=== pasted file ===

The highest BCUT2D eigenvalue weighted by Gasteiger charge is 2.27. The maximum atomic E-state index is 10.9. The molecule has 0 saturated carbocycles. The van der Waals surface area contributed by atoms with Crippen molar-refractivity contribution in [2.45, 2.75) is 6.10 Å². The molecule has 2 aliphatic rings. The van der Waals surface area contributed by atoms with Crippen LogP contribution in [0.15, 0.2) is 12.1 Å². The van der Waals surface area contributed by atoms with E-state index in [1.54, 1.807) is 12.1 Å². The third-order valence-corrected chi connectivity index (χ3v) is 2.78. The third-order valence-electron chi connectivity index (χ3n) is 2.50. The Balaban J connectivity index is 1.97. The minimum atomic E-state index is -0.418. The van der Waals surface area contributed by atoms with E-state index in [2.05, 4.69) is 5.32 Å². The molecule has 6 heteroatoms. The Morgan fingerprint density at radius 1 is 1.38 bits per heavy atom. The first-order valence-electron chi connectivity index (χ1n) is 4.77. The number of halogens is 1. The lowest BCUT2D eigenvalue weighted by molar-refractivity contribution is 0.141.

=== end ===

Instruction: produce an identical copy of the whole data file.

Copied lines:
The highest BCUT2D eigenvalue weighted by Gasteiger charge is 2.27. The maximum atomic E-state index is 10.9. The molecule has 0 saturated carbocycles. The van der Waals surface area contributed by atoms with Crippen molar-refractivity contribution in [2.45, 2.75) is 6.10 Å². The molecule has 2 aliphatic rings. The van der Waals surface area contributed by atoms with Crippen LogP contribution in [0.15, 0.2) is 12.1 Å². The van der Waals surface area contributed by atoms with E-state index in [1.54, 1.807) is 12.1 Å². The third-order valence-corrected chi connectivity index (χ3v) is 2.78. The third-order valence-electron chi connectivity index (χ3n) is 2.50. The Balaban J connectivity index is 1.97. The minimum atomic E-state index is -0.418. The van der Waals surface area contributed by atoms with E-state index in [2.05, 4.69) is 5.32 Å². The molecule has 6 heteroatoms. The Morgan fingerprint density at radius 1 is 1.38 bits per heavy atom. The first-order valence-electron chi connectivity index (χ1n) is 4.77. The number of halogens is 1. The lowest BCUT2D eigenvalue weighted by molar-refractivity contribution is 0.141.